Organizers’ thrilled as inaugural European Games Esports Championships begins
It’s been a long road to the first-ever European Games Esports Championships for Aurelia Ruetsch (France) – but now the competition is finally underway, the GEF Chair of the #EGE23 Coordination Commission feels like we are witnessing a huge international moment for esports.
“The countdown has been exciting, but now are here, the venue looks great, the space really works, I’ve met lots of delegations, and the Opening Ceremony was a real highlight,” said Ruetsch.
“It was an accomplishment to have the Head of State preside at the Opening Ceremony [the President of the Republic Poland]. He clearly thinks Katowice is a special place.
“It’s a huge boost to have the President attend. The President’s attendance demonstrates the credibility and convening power of the Global Esports Federation.
“Seeing the GEF and EOC brands together everywhere, the staging of GEFestival and GEFcon has been very encouraging and uplifting.
“When practical planning began, we anticipated half of the European countries would qualify for the #EGE23. We’ve exceeded the expectations with 28 nations.”
Vice Chair of the #EGE23 Coordination Commission, Ali Kiremitcioglu (Türkiye), added, “This is a big step, cementing the Global Esports Federation’s prestige and legitimacy in multisport events.
“Now, when people ask whether esports is a sport or a game – it is a sport, and more. Because we have the same things. The referees and athletes take the pledge, the organization is serious, and the structure is professional. What we are achieving is the legitimacy of esports in the world of sports, alongside athletics, martial arts, or football.”
Ruetsch agrees. “Esports and sports have been placed together, this is base camp now,” she said. “It’s great to be here, alongside the European Games.
“A strategic partnership was formed with a focus on youth engagement. The GEF is all about athlete competition, performance, and also social reach and impact. It’s a convergence of two worlds.”
Continuing that synergy is now vital. “It is so important to keep talking and sharing, because esports and sports share so much and so many similar challenges,” said Ruetsch. “This is a great opportunity for the two ecosystems to talk to each other, to challenge each other, to ask questions.”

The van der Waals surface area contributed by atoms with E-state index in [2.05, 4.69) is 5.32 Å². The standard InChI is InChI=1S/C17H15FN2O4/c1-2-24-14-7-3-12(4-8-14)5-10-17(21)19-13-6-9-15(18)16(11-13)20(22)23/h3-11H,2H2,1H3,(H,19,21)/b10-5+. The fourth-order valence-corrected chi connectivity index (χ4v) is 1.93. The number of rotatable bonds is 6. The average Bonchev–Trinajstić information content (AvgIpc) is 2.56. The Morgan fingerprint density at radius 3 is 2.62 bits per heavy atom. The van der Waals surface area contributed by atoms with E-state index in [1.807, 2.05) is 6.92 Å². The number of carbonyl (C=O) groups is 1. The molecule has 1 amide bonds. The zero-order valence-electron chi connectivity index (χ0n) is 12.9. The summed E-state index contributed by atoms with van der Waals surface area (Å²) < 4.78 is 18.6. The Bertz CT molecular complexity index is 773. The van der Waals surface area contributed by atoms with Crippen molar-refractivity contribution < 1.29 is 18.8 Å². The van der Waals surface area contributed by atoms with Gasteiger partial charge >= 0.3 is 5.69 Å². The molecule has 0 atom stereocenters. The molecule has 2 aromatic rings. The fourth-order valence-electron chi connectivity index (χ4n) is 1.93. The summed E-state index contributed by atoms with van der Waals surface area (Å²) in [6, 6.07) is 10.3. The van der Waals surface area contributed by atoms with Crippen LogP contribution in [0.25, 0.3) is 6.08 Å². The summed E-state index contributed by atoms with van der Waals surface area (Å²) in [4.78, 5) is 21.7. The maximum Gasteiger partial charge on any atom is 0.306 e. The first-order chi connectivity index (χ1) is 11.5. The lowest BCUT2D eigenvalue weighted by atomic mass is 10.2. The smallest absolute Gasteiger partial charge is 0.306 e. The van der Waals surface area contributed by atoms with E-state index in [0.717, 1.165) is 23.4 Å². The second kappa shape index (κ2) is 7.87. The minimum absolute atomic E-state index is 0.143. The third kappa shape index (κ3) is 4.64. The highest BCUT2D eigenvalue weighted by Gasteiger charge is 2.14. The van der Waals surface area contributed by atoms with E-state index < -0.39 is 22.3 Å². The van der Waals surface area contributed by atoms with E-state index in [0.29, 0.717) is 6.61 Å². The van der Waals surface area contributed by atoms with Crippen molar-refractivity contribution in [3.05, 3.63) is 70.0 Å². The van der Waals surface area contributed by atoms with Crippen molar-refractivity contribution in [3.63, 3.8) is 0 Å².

Kiremitcioglu continues that the next step is getting more focus on the sport itself. “We need to offer the platforms to show the talent and skills of these athletes,” he said. “We can compare the skill level – the decision making, preparation, concentration – to traditional sport.
“Esports players are taking hundreds of decisions in a minute. We need to show that watching esports is just as attractive and compelling as traditional sports. We will move forward and keep promoting on the world stage.”
Change is happening at different paces in different countries. “As an example, in Sweden and Poland, we see esports recognized as a sport,” said Ruetsch. “Elsewhere, it is progressing more slowly, but surely.
“In places like Belgium, there are great esports educational initiatives, where children and parents are kept engaged, while the Polish Federation is big on promoting local economic partnerships.”
Ruetsch moderated an insightful panel at GEFcon on the first day of the #EGE23. “We talked about esports in Europe, which is a great subject, we gave people context about the region, with esports acknowledged as a key piece of the cultural creative economy.
“Coming out of the pandemic, esports has been a lifeline for many people, and we also discussed how players can get involved in leadership roles and be role models. This is a good way to bring about generational social change and the transformation that lies ahead.”